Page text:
The media should rethink its relationship with HRW

Have you ever had a conspiracy theorist as a friend?  Someone who’s always more willing to believe a dark and complicated narrative rather than a simple and obvious story.  Such people would rather believe that the entire world is controlled by the CIA or the Illuminati, and even as they’re reading this are thinking that I’m incredibly naïve to argue otherwise.
Mutoni Karasanyi
Mutoni Karasanyi

Have you ever had a conspiracy theorist as a friend?  Someone who’s always more willing to believe a dark and complicated narrative rather than a simple and obvious story.  Such people would rather believe that the entire world is controlled by the CIA or the Illuminati, and even as they’re reading this are thinking that I’m incredibly naïve to argue otherwise.

If you have had such a friend, you’ve likely developed the habit of doubting their explanations or at least, fact-checking their exaggerated stories before you contribute to their campaigns of misinformation.

In international politics however, it is often such extreme organisations whose voices become amplified by sensational media coverage.  When accusations against an African country are made, rather than seeking its government officials or citizens, the first place journalists call are the organizations which attract donors by identifying problems, but never contribute to solutions.  There, no matter which ‘director’ or ‘spokesperson’ picks up, they’re sure to get exactly the quote they’re looking for!

By now, you’ve probably guessed that I’m talking about Human Rights Watch International, Africa’s greatest supplier of negative press.  Considered by some the world’s greatest advocate for a broad list of human rights, and yet is likely the most criticized and discredited organization of its stature.  The long list of documented allegations against the organisation spans the globe from Latin America and the Caribbean, to East Africa and most notably, in the Middle East (See Wikipedia- Criticism of HRW).  Several issues have been raised about their research methodology, the validity of their claims, and even, the political bias of their staff.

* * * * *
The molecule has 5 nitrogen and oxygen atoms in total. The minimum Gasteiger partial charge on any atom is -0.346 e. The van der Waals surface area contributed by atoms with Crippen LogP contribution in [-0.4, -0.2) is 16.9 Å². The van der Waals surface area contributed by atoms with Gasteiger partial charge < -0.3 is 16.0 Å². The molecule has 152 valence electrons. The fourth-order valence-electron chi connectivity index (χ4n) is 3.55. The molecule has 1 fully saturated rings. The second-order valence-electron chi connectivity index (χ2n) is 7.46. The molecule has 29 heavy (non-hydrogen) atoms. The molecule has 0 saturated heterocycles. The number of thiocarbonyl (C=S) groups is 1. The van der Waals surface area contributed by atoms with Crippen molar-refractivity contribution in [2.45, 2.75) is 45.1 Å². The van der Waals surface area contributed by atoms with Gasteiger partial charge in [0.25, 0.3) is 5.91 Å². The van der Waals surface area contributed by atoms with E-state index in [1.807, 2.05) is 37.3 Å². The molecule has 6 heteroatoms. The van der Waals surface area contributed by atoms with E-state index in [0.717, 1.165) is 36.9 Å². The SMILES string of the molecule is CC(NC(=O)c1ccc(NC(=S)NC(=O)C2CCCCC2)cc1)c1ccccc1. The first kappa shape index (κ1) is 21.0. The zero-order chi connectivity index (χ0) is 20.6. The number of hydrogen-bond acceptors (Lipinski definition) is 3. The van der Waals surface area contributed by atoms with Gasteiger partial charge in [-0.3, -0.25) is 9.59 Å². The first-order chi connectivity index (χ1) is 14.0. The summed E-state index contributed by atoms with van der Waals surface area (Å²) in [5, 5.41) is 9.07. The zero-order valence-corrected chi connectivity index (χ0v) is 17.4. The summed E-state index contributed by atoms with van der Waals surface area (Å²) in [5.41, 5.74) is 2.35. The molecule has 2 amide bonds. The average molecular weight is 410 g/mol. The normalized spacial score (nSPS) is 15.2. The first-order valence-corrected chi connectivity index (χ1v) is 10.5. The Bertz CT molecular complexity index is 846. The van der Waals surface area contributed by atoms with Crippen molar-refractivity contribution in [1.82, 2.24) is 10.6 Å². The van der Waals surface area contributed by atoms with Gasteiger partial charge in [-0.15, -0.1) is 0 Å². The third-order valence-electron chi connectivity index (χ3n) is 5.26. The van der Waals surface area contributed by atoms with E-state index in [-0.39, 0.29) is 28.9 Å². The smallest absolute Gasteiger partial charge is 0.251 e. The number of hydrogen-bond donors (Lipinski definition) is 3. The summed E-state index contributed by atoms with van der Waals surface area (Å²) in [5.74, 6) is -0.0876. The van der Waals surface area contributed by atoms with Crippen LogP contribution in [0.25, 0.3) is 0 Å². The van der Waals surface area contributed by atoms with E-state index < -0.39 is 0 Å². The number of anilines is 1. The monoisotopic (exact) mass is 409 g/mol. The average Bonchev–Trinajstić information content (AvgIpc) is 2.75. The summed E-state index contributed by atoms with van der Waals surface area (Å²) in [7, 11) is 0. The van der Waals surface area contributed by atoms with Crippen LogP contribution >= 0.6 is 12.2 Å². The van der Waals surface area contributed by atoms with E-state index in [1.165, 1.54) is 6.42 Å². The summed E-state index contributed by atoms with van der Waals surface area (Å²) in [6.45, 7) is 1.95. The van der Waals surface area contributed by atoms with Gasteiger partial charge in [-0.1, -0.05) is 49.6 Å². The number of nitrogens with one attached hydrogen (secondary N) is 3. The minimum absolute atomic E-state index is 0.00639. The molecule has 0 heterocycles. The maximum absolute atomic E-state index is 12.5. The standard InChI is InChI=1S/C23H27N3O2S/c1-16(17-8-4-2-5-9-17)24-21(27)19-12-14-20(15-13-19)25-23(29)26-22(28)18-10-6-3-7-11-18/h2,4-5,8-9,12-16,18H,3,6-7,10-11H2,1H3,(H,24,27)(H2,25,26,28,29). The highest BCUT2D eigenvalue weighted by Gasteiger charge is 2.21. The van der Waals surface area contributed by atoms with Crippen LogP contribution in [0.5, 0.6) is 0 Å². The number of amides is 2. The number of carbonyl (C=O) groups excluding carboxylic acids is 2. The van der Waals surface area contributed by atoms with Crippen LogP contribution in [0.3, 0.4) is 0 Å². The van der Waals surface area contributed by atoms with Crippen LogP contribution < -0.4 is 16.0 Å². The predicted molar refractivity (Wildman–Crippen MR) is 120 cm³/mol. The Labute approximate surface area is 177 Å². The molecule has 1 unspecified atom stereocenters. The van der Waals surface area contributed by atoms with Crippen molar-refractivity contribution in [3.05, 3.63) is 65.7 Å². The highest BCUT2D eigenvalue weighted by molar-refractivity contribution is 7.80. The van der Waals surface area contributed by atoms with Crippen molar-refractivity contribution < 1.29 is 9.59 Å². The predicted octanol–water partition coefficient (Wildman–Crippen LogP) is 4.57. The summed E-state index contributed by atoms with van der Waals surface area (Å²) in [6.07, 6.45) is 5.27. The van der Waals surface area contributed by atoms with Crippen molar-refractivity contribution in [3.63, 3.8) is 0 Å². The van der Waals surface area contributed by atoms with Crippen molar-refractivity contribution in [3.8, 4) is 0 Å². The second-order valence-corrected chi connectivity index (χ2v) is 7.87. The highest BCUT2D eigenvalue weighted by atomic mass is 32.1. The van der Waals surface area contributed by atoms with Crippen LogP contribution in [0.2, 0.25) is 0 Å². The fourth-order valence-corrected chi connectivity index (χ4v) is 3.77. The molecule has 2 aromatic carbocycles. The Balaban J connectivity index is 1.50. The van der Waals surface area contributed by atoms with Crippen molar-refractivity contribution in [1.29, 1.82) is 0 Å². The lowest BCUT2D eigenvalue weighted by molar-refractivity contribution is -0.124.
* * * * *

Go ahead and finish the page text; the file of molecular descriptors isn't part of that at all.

Consider the fact that the HRW’s own founder, Robert Bernstein, has publicly criticised the organisation and accused it of poor research methods, relianceupon false witnesses, and general practices which are “antithetical to the transparency that Human Rights Watch demands of others.” After years of disagreement with organisation’s board of directors, Bernstein finally left and founded the Advancing Human Rights Organization in 2011.

Last September, several news articles regarding the M23 in Congo supported their analysis with Rwanda “stands accused by UN experts and human rights groups.” But by ‘groups’, they’re really only referring to one group- the HRW. After the UN report came out, the HRW had published several, lengthy articles to support their UN’s claims. International media coverage then chose to echo the HRW rather than the rebuttals from the Rwandan government, or even to report on the reestablished relations with donors, such as the UK and the Netherlands. Their apparent reporting bias contradicts the very principles of a ‘free press’, which the HRW enjoys lecturing developing countries about.

While most think of hysterical as a synonym to humorous, it can also describe someone who’s delusional or simply crazy. And for a moment, I considered titling this article “HRW- Hysteria Runs Wild”; however, that wouldn’t be fair. The HRW might be a biased and misinformed institution, but the problem really begins when so many journalists rely solely upon one institution for an ‘on-the-ground’ perspective. Despite the number of government officials, aid agencies, nonprofits, and Donor embassies, they could call or seek a balanced perspective from; they’ve grown comfortable with the HRW, and even more likely, the HRW probably calls them first.

Maybe now that a former US Diplomat has called the HRW’s political agenda into question, western journalists might finally become disillusioned about the organisation’s apparent lack of integrity. As TNT reported, Johnson’s report includes 20 years of documentation on how the HRW has been “manically obsessed with Rwanda, aimed at rewriting history and influencing world opinion in a slanted manner.” I applaud Mr. Johnson for his report and sincerely hope that it will break the trust the media has built for the HRW. However, the truth doesn’t always sell newspapers- hysteria does!

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